This Week at War: Outsourcing the Drug War

Preventing the ‘Escobar Scenario' in Mexico

According to a recent New York Times story, the U.S. government is stepping up its assistance to Mexico's security forces in the battle against drug cartels. The article described a growing presence of private security contractors from the United States, along with a few CIA operatives, at some Mexican federal police and army bases. Many of the contractors are retired members of U.S. military special operations forces and the Drug Enforcement Administration. According to the article, the contractors are providing specialized training to a few selected units in the federal police and other security forces. Even more important, the contractors and CIA officers are establishing intelligence analysis centers alongside Mexican command posts.

Policymakers responsible for the U.S. assistance effort in Mexico seem to be applying some lessons learned during America's decade of war. The intelligence analysis centers the U.S. contractors are now setting up in Mexico are innovations developed by U.S. forces in Iraq, Afghanistan, Colombia, and elsewhere. As described by General Stanley McChrystal in an essay he wrote for Foreign Policy, the centers are deliberately located down at the tactical level and gather collectors and analysts across intelligence agencies together in one room. The goal is to improve collaboration and more rapidly respond to incoming information and adversary activity. A decade of practical experience across the globe has refined this concept, which the United States is now exporting to Mexico.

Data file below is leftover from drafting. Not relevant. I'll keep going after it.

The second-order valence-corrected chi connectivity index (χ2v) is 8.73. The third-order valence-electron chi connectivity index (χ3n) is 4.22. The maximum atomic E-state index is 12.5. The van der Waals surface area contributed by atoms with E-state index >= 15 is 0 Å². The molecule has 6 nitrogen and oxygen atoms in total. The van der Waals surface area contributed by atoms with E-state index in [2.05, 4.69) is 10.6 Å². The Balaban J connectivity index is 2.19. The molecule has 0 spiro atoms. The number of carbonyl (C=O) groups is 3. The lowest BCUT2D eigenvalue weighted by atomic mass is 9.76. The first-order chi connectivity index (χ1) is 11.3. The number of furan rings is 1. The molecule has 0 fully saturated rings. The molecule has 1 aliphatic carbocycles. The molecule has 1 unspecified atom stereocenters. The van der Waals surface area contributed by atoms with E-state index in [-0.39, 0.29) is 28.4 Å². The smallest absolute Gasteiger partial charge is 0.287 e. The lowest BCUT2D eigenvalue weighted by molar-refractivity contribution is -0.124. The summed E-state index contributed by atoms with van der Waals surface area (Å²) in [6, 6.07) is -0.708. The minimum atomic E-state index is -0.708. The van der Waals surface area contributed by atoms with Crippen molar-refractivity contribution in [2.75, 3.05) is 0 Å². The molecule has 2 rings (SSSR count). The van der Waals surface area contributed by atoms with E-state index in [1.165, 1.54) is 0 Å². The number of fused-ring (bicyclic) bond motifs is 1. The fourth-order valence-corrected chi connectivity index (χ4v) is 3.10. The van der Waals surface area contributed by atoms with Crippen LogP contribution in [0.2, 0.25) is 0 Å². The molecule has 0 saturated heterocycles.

The use of unobtrusive civilian contractors is another consequence from the last decade of experience with irregular conflict. I have recently discussed the increasing "civilianization" of warfare. Irregular adversaries have long taken on civilian guise in order to avoid the superior firepower usually wielded by nation-states. U.S. policymakers today find it politically untenable to use conventional military force, especially ground forces, against irregular adversaries. Increasingly more convenient are civilian substitutes such as CIA paramilitaries, contractors, and hired proxies. Mexico has long had severe cultural and legal prohibitions on a foreign military presence, especially from the United States. This will increasingly be the rule elsewhere in the world. But as we can see in Mexico and elsewhere, the U.S. government now has a well-established workaround.